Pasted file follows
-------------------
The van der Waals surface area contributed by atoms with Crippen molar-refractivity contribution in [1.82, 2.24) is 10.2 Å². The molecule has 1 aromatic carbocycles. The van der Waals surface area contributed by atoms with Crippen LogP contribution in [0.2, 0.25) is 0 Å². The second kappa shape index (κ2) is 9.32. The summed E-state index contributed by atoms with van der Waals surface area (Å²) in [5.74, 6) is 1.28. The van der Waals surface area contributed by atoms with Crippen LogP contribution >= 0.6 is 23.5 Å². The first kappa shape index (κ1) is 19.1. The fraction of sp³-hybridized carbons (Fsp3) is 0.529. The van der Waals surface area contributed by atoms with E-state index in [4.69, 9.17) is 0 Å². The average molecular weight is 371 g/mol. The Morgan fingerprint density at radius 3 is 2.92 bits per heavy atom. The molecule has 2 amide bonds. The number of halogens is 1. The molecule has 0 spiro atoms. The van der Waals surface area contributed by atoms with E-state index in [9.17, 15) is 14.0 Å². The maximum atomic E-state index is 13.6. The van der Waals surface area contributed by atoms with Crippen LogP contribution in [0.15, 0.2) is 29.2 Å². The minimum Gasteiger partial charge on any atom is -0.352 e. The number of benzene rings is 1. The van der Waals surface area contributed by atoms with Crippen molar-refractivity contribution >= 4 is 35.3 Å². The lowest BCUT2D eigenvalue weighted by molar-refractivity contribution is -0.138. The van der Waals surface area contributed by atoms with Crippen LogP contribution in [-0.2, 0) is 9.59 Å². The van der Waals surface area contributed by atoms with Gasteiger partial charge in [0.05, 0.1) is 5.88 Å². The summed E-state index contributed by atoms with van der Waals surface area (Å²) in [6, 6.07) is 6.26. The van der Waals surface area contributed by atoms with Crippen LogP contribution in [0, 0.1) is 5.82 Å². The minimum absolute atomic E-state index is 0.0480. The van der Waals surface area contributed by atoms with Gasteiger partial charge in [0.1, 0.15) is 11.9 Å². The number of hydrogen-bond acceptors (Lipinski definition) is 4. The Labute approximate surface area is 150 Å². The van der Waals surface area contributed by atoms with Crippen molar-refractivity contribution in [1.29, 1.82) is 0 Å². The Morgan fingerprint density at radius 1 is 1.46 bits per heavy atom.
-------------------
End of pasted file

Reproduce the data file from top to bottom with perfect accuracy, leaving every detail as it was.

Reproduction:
The van der Waals surface area contributed by atoms with Crippen molar-refractivity contribution in [1.82, 2.24) is 10.2 Å². The molecule has 1 aromatic carbocycles. The van der Waals surface area contributed by atoms with Crippen LogP contribution in [0.2, 0.25) is 0 Å². The second kappa shape index (κ2) is 9.32. The summed E-state index contributed by atoms with van der Waals surface area (Å²) in [5.74, 6) is 1.28. The van der Waals surface area contributed by atoms with Crippen LogP contribution >= 0.6 is 23.5 Å². The first kappa shape index (κ1) is 19.1. The fraction of sp³-hybridized carbons (Fsp3) is 0.529. The van der Waals surface area contributed by atoms with E-state index in [4.69, 9.17) is 0 Å². The average molecular weight is 371 g/mol. The Morgan fingerprint density at radius 3 is 2.92 bits per heavy atom. The molecule has 2 amide bonds. The number of halogens is 1. The molecule has 0 spiro atoms. The van der Waals surface area contributed by atoms with E-state index in [9.17, 15) is 14.0 Å². The maximum atomic E-state index is 13.6. The van der Waals surface area contributed by atoms with Crippen LogP contribution in [0.15, 0.2) is 29.2 Å². The minimum Gasteiger partial charge on any atom is -0.352 e. The number of benzene rings is 1. The van der Waals surface area contributed by atoms with Crippen molar-refractivity contribution >= 4 is 35.3 Å². The lowest BCUT2D eigenvalue weighted by molar-refractivity contribution is -0.138. The van der Waals surface area contributed by atoms with Crippen LogP contribution in [-0.2, 0) is 9.59 Å². The van der Waals surface area contributed by atoms with Gasteiger partial charge in [0.05, 0.1) is 5.88 Å². The summed E-state index contributed by atoms with van der Waals surface area (Å²) in [6, 6.07) is 6.26. The van der Waals surface area contributed by atoms with Crippen LogP contribution in [0, 0.1) is 5.82 Å². The minimum absolute atomic E-state index is 0.0480. The van der Waals surface area contributed by atoms with Gasteiger partial charge in [0.1, 0.15) is 11.9 Å². The number of hydrogen-bond acceptors (Lipinski definition) is 4. The Labute approximate surface area is 150 Å². The van der Waals surface area contributed by atoms with Crippen molar-refractivity contribution in [1.29, 1.82) is 0 Å². The Morgan fingerprint density at radius 1 is 1.46 bits per heavy atom.